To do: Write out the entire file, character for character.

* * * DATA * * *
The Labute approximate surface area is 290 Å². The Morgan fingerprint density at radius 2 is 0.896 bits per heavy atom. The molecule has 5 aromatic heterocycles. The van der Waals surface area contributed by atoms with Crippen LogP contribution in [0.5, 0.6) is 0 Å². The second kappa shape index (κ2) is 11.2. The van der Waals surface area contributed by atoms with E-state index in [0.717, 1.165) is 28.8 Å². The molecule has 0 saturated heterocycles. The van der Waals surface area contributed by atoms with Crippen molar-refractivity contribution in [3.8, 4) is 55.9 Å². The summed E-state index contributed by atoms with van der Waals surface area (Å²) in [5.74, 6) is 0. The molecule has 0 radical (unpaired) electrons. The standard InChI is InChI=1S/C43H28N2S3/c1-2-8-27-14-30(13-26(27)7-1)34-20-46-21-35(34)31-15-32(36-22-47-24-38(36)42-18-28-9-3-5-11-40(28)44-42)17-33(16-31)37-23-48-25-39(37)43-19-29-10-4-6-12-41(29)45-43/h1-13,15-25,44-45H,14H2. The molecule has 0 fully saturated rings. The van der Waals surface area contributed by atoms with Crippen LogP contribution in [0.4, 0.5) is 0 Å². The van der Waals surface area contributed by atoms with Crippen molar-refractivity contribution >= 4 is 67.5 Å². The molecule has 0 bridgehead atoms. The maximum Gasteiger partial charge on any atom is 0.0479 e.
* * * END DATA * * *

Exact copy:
The Labute approximate surface area is 290 Å². The Morgan fingerprint density at radius 2 is 0.896 bits per heavy atom. The molecule has 5 aromatic heterocycles. The van der Waals surface area contributed by atoms with Crippen LogP contribution in [0.5, 0.6) is 0 Å². The second kappa shape index (κ2) is 11.2. The van der Waals surface area contributed by atoms with E-state index in [0.717, 1.165) is 28.8 Å². The molecule has 0 saturated heterocycles. The van der Waals surface area contributed by atoms with Crippen molar-refractivity contribution in [3.8, 4) is 55.9 Å². The summed E-state index contributed by atoms with van der Waals surface area (Å²) in [5.74, 6) is 0. The molecule has 0 radical (unpaired) electrons. The standard InChI is InChI=1S/C43H28N2S3/c1-2-8-27-14-30(13-26(27)7-1)34-20-46-21-35(34)31-15-32(36-22-47-24-38(36)42-18-28-9-3-5-11-40(28)44-42)17-33(16-31)37-23-48-25-39(37)43-19-29-10-4-6-12-41(29)45-43/h1-13,15-25,44-45H,14H2. The molecule has 0 fully saturated rings. The van der Waals surface area contributed by atoms with Crippen LogP contribution in [0.4, 0.5) is 0 Å². The van der Waals surface area contributed by atoms with Crippen molar-refractivity contribution >= 4 is 67.5 Å². The molecule has 0 bridgehead atoms. The maximum Gasteiger partial charge on any atom is 0.0479 e.